Grandfather fought with US forces in Europe during the final phase of the war, and was present at the liberation of the Nordhausen slave-labour camp, where the Nazi rocket programme was developed under the supervision of Wernher von Braun. Like many a linchpin of fascist scientific endeavour, von Braun proved himself indispensable to his western captors once political expediency allowed the Cold War to sweep aside the historical memory of Nuremberg. The elder Chabon’s preoccupation with rocket science, and his pride in the American moon landings in the years following 1969, is thereby agonisingly bound up with a veteran’s horror at the constructive amnesia that allowed a war criminal his undeserved place in the democratic sun.
The narrative also embraces the grandfather’s seduction after the war by a sassy young woman at a dance he didn’t want to go to, their subsequent marriage and his wife’s death. In the later stages, he has a bumbling encounter at the local retirement community with a woman whose cat has gone missing, possibly to be devoured by a predatory snake that he offers to hunt down and destroy, only finally sparing it at her insistence. Earlier, after being widowed, he attends the Twelfth Space Congress of the United States at Cocoa Beach, Florida, where, having intended to boycott the award of a prize to von Braun, he inadvertently has an encounter with his nemesis, who has pottered into what he thinks is a vacant room to relieve himself in a plant pot. The analogy of the spared snake stands revealed.
Years later, Sally, the lady from the retirement village, turns up at a stop on one of the narrator’s book tours, still strongly redolent of the Opium perfume his grandfather had recalled about her. Over an uneaten lunch, she tells the writer that she hoped she made his grandfather’s turbulent life a little easier for him. The fragmentary memories, and the bits of memorabilia the narrator and his mother unearth from their storage in an old liquor box, make the point that if the mental traces of a vanished life are never quite as reliable as one would wish, neither do the physical belongings help fill in the gaps. Of such absences is the belief in an afterlife, invoked in the novel’s closing words, constructed.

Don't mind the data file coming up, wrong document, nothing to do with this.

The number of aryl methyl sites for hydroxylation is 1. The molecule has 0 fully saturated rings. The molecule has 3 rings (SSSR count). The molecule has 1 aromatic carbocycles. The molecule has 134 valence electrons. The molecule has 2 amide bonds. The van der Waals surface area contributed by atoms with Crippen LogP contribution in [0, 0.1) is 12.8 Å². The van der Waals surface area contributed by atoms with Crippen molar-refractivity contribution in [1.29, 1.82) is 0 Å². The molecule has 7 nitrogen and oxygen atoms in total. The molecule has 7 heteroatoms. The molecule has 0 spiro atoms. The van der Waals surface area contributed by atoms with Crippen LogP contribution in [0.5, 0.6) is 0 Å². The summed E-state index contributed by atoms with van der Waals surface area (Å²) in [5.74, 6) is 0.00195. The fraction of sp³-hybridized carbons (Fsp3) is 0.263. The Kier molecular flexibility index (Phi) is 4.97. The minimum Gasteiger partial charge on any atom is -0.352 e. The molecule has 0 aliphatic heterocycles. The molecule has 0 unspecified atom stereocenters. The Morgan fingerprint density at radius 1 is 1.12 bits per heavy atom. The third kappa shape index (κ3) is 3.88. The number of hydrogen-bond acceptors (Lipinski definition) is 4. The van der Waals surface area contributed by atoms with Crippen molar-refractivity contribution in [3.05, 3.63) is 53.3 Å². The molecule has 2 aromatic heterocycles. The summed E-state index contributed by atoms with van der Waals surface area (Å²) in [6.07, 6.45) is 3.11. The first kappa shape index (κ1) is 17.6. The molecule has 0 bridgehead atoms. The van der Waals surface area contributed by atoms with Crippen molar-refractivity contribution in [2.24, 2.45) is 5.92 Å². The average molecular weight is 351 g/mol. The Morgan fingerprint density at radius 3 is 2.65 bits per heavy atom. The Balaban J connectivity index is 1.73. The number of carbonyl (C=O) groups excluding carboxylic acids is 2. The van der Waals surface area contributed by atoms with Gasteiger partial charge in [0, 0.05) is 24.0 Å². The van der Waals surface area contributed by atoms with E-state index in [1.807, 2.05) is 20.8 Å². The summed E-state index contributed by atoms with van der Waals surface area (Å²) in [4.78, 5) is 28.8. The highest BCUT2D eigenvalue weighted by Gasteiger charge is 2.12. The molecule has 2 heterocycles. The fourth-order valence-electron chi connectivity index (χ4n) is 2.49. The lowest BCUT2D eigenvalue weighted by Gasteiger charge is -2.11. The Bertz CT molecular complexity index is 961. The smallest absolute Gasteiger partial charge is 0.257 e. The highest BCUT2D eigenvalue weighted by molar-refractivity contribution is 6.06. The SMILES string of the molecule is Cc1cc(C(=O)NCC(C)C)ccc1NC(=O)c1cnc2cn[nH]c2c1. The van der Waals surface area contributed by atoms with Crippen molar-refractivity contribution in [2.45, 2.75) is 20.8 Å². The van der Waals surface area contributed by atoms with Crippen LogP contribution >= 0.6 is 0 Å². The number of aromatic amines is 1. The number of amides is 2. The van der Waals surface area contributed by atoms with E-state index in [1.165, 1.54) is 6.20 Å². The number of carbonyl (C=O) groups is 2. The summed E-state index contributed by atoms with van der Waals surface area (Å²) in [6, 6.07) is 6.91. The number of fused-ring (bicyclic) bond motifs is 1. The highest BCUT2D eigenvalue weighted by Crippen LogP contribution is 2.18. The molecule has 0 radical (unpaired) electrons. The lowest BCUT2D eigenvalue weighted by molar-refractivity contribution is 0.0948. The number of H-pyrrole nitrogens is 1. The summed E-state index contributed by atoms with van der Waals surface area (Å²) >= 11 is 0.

If Chabon’s earlier work paid due homage to genre fiction, Moonglow defiantly wants nothing to do with it. The valetudinarian theme lends itself naturally to the kind of introspection that genre heartily despises, and although the episodic structure of the book aims for some kind of discontinuous narrative thrust, the episodes themselves are not particularly engaging. Even the wartime interludes, in which an elderly Catholic priest leads the grandfather to a hidden prototype of the Nazis’ V2 rocket, fall strangely flat, an impression not helped by the consignment of the discovery of Nordhausen to external references, in both Thomas Pynchon and various historical sources. If unspeakable crimes are just that, one has to be sure that their unsayability is a function of their enormity, not a matter of dismissive footnoting.